Infrastructure for HD Web Video Begins to Take Shape
Since Flash media players reside on 98 percent of all desktop personal computers and millions of portable devices, the new player rapidly enabled a vast improvement in video quality. It is expected to impact the quality of the expanding universe of online video that includes popular social networking sites including YouTube and MySpace.
Adobe’s player supports the H.264 compression format, the HE-ACC standard for audio, and supports hardware-accelerated, multi-core enhanced full-screen video playback. H.264 encoding was recently added to Adobe’s own Media Encoder.
Unlike the standard export commands, which generate files in editing formats, the Adobe Media Encoder exports files in distribution formats. These are more-compressed formats such as MPEG-1 used in CD-ROM authoring; MPEG-2 used in DVD authoring; H.264 MPEG-4 used for video iPods, 3GPP cell phones, PSP devices, and high-definition TVs; or web-friendly formats like Adobe Flash Video, QuickTime, RealMedia (Windows only), and Windows Media (Windows only).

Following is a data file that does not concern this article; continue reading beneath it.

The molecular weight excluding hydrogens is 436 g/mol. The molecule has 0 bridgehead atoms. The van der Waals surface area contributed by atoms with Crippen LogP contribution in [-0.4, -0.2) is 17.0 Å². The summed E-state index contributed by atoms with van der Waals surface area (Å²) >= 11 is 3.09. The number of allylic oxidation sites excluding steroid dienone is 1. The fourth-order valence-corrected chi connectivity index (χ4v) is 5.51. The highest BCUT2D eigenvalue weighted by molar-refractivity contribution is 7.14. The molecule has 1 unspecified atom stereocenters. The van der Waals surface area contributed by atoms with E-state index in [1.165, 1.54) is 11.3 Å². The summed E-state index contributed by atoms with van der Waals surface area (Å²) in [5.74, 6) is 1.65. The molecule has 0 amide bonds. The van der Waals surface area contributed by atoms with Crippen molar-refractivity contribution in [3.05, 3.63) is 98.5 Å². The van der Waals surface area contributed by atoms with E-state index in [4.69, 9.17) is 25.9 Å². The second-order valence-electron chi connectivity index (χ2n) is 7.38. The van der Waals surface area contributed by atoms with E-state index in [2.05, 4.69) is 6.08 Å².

While the infrastructure to distribute and display HD Web video is beginning to take shape, it will take time for HD programming to appear online. Producers of Flash video must first encode their programming for the HD format.
The public beta version of the update to Adobe Flash Player 9 software, code-named Moviestar, which includes H.264 and HE-AAC functionality, is available as a free download from Adobe Labs at
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